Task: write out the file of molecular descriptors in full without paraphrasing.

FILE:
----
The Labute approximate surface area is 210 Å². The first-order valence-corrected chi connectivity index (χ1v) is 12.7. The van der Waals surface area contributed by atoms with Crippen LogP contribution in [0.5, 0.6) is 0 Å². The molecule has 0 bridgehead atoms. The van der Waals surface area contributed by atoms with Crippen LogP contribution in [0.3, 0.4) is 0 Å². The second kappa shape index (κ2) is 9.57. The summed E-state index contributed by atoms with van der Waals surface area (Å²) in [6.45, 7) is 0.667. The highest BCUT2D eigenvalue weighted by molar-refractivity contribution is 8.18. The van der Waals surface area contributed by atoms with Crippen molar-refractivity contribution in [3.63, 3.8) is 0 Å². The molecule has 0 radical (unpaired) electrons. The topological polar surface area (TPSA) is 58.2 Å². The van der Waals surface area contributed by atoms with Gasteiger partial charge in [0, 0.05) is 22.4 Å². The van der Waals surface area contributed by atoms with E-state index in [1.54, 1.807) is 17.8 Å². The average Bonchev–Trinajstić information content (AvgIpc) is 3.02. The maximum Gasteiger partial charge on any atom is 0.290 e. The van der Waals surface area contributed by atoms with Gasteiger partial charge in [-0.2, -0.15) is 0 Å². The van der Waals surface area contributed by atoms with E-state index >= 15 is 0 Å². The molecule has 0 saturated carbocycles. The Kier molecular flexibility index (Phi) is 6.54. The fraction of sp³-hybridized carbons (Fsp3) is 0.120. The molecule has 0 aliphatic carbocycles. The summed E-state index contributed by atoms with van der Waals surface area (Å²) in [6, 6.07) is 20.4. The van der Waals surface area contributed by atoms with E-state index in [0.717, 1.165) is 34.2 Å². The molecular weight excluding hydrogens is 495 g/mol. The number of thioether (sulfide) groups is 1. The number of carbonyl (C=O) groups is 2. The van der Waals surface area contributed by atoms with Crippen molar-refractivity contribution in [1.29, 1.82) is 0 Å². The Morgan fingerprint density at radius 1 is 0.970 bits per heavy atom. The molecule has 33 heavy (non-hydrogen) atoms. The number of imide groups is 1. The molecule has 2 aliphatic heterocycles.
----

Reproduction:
The Labute approximate surface area is 210 Å². The first-order valence-corrected chi connectivity index (χ1v) is 12.7. The van der Waals surface area contributed by atoms with Crippen LogP contribution in [0.5, 0.6) is 0 Å². The molecule has 0 bridgehead atoms. The van der Waals surface area contributed by atoms with Crippen LogP contribution in [0.3, 0.4) is 0 Å². The second kappa shape index (κ2) is 9.57. The summed E-state index contributed by atoms with van der Waals surface area (Å²) in [6.45, 7) is 0.667. The highest BCUT2D eigenvalue weighted by molar-refractivity contribution is 8.18. The van der Waals surface area contributed by atoms with Crippen molar-refractivity contribution in [3.63, 3.8) is 0 Å². The molecule has 0 radical (unpaired) electrons. The topological polar surface area (TPSA) is 58.2 Å². The van der Waals surface area contributed by atoms with Gasteiger partial charge in [0, 0.05) is 22.4 Å². The van der Waals surface area contributed by atoms with E-state index in [1.54, 1.807) is 17.8 Å². The average Bonchev–Trinajstić information content (AvgIpc) is 3.02. The maximum Gasteiger partial charge on any atom is 0.290 e. The van der Waals surface area contributed by atoms with Gasteiger partial charge in [-0.2, -0.15) is 0 Å². The van der Waals surface area contributed by atoms with E-state index >= 15 is 0 Å². The molecule has 0 saturated carbocycles. The Kier molecular flexibility index (Phi) is 6.54. The fraction of sp³-hybridized carbons (Fsp3) is 0.120. The molecule has 0 aliphatic carbocycles. The summed E-state index contributed by atoms with van der Waals surface area (Å²) in [6, 6.07) is 20.4. The van der Waals surface area contributed by atoms with E-state index in [0.717, 1.165) is 34.2 Å². The molecular weight excluding hydrogens is 495 g/mol. The number of thioether (sulfide) groups is 1. The number of carbonyl (C=O) groups is 2. The van der Waals surface area contributed by atoms with Crippen molar-refractivity contribution in [1.29, 1.82) is 0 Å². The Morgan fingerprint density at radius 1 is 0.970 bits per heavy atom. The molecule has 33 heavy (non-hydrogen) atoms. The number of imide groups is 1. The molecule has 2 aliphatic heterocycles.